For the first time in its 119-year history, Hormel Foods is running an ad campaign spotlighting its whole Hormel-branded portfolio, an attempt to get consumers to consider the brand’s breadth of offerings.
The effort, which carries the tagline, “Life Better Served,” is aimed at consumers who may buy one or two Hormel-branded products all the time, but aren’t aware of other foods that are part of that line.
In its research, for instance, the maker of Jennie-O and Dinty Moore beef stews found that once consumers were reminded of these options, they saw Hormel as a way to answer “their daily question of, ‘What should I serve myself and my family?'” said Scott Weisenbeck, group product manager for integrating marketing and planning at Hormel.
“We call it, ‘pulling the blanket off the brand,'” quipped BBDO executive creative director Brian Kroening, adding that, consumers saw “that there were more parts to the brand than they had in their homes.” The Omnicom agency’s Minneapolis office created the campaign.
The Hormel brand has more than $2 billion in retail sales. (Its products reach some 74 million U.S. households, or a 62.8 percent household penetration, per Weisenbeck.) Though it’s repositioned and introduced new products, such as Hormel Compleats, in recent years, its top-selling foods are still its chili, pepperoni and black label bacon products.
Hence, television and print ads breaking this month which introduce consumers to the variety of meal options sold under the Hormel brand. An ad showing three child violinists playing on stage, for instance, asks, “What’s my go-to-option for a family on-the-go?” Opposite it, in dinner plate-shaped dialogue bubbles, are three foods: Hormel Compleats, beef roast and its eponymous chili product.
Other ads highlight a single brand product. An advertisement for its Natural Choice deli meats, for instance, asks, “How can I preserve lunchtime without any preservatives?”
Hormel, which spent $49 million advertising its company-branded products through the first 11 months of 2009 (excluding online, per Nielsen), is also running TV spots during NBC’s broadcast of the 2010 Winter Olympic games and the Academy and Emmy Awards. The TV spots position Hormel’s products as a mess-free, quick, convenient and nutritious meal option.
One ad, for instance, shows a family living in a house that’s overgrown with grass because they’ve decided to go “all natural.” A voiceover counters, “Do you really have to go all out to go all natural?…Not with Hormel Natural Choice sandwich meats,” it says, touting the line’s lack of preservatives.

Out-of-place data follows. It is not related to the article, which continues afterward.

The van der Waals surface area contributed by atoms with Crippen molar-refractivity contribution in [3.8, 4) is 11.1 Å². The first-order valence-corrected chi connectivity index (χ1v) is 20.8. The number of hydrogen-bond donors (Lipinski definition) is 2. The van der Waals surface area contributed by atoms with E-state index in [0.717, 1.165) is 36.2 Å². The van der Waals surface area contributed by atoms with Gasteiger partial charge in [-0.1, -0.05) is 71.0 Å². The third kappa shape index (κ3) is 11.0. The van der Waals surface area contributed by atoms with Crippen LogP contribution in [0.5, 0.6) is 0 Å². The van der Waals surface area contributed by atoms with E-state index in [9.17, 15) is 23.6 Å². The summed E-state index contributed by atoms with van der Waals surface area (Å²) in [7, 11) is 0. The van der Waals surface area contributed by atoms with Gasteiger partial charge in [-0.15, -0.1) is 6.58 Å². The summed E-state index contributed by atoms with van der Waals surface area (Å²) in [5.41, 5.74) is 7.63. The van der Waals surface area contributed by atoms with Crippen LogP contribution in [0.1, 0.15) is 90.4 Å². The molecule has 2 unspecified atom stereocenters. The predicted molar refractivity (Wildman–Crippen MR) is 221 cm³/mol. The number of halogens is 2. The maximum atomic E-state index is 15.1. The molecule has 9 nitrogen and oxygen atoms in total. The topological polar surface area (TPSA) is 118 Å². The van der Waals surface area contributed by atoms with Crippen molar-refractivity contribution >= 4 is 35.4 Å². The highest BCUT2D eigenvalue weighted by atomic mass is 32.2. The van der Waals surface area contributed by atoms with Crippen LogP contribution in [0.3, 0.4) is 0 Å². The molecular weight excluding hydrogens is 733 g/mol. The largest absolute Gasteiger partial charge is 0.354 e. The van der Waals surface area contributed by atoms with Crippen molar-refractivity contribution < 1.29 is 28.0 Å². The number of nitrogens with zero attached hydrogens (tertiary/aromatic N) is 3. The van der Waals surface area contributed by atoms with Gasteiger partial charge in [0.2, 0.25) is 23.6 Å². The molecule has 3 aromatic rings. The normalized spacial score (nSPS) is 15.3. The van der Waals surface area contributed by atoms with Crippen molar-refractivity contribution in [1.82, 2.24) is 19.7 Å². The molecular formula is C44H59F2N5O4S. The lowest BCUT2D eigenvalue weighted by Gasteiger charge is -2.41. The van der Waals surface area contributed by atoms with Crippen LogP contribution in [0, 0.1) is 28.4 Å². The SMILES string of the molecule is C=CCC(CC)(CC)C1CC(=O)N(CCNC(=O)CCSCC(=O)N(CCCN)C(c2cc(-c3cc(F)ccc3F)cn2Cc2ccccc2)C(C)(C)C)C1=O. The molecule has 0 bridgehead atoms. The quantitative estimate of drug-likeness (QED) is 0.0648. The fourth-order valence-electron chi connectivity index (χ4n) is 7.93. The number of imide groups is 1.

Another shows a man going to such extremes to fit in a 10-minute bite (his female co-worker simply microwaves some Hormel Compleats during that time) that he speeds down the street, gets hit by (and rolls over) a car and barely has any time to wolf it down.
The campaign comes as sales of Hormel products have benefitted from the recession-driven, eat-at-home trend. Dollar sales of its canned lunch meats, a $119 million business, rose 6.74 percent in the 52 weeks ended Dec. 27, per IRI, for instance. (The data excludes Walmart sales.) Bacon sales, meanwhile, were down 3.21 percent during that same time period.
Tom Denari, president of Young & Laramore, an advertising agency that works with companies like Procter & Gamble, said the campaign is a way for Hormel to contemporize its brand. “People think of Hormel as more of a canned product, and they’re trying to connect [those products] with some of the newer and more contemporary [offerings] in their [portfolio],” he said. The common theme, he added, is that these foods all contain protein, so “they’re trying to use that to create a halo effect and extend that to products that aren’t selling as well or aren’t as popular.”
Hormel is typically the No. 1 or 2 player in most of the categories it operates in, which spans sausages, dinner hams and microwavable meals. The goal is to communicate to moms with school-aged children that she doesn’t necessarily have to sacrifice time or quality to eat healthily, Weisenbeck said.
The tagline, Kroening added, hints that “there are better [meal solution] answers than you might think and [oftentimes], they’re coming to you from Hormel,” he said.
The company did not reveal the cost of the campaign, but Weisenbeck said the effort’s total ad expenditure is 20 percent more than the combined amount spent on individual Hormel-branded campaigns over the last several years.
Agency partners, in addition to BBDO, include PHD (for media buying) in Minneapolis, Proximity for digital duties, pr firm Burson-Marsteller and Nsight Connect, part of the D.L. Ryan Companies, for consumer promotions and shopper marketing.